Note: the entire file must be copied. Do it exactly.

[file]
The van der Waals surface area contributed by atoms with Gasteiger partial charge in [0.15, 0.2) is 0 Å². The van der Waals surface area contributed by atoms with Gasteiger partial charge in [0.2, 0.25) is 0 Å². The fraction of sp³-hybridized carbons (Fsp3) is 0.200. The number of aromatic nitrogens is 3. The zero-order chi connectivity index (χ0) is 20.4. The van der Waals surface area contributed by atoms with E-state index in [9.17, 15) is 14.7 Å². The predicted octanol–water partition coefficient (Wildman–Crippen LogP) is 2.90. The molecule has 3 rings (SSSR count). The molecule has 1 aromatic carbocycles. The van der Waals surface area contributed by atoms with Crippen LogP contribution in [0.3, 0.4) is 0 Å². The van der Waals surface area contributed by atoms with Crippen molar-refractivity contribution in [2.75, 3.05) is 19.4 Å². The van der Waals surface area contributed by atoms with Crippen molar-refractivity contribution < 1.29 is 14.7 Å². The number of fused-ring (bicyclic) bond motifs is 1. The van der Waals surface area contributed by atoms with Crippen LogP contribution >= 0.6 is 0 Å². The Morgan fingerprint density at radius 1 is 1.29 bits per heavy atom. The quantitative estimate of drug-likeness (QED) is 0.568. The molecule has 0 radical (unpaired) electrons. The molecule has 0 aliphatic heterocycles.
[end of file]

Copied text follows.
The van der Waals surface area contributed by atoms with Gasteiger partial charge in [0.15, 0.2) is 0 Å². The van der Waals surface area contributed by atoms with Gasteiger partial charge in [0.2, 0.25) is 0 Å². The fraction of sp³-hybridized carbons (Fsp3) is 0.200. The number of aromatic nitrogens is 3. The zero-order chi connectivity index (χ0) is 20.4. The van der Waals surface area contributed by atoms with E-state index in [9.17, 15) is 14.7 Å². The predicted octanol–water partition coefficient (Wildman–Crippen LogP) is 2.90. The molecule has 3 rings (SSSR count). The molecule has 1 aromatic carbocycles. The van der Waals surface area contributed by atoms with Crippen LogP contribution in [0.3, 0.4) is 0 Å². The van der Waals surface area contributed by atoms with Crippen molar-refractivity contribution in [2.75, 3.05) is 19.4 Å². The van der Waals surface area contributed by atoms with Crippen molar-refractivity contribution < 1.29 is 14.7 Å². The number of fused-ring (bicyclic) bond motifs is 1. The van der Waals surface area contributed by atoms with Crippen LogP contribution >= 0.6 is 0 Å². The Morgan fingerprint density at radius 1 is 1.29 bits per heavy atom. The quantitative estimate of drug-likeness (QED) is 0.568. The molecule has 0 radical (unpaired) electrons. The molecule has 0 aliphatic heterocycles.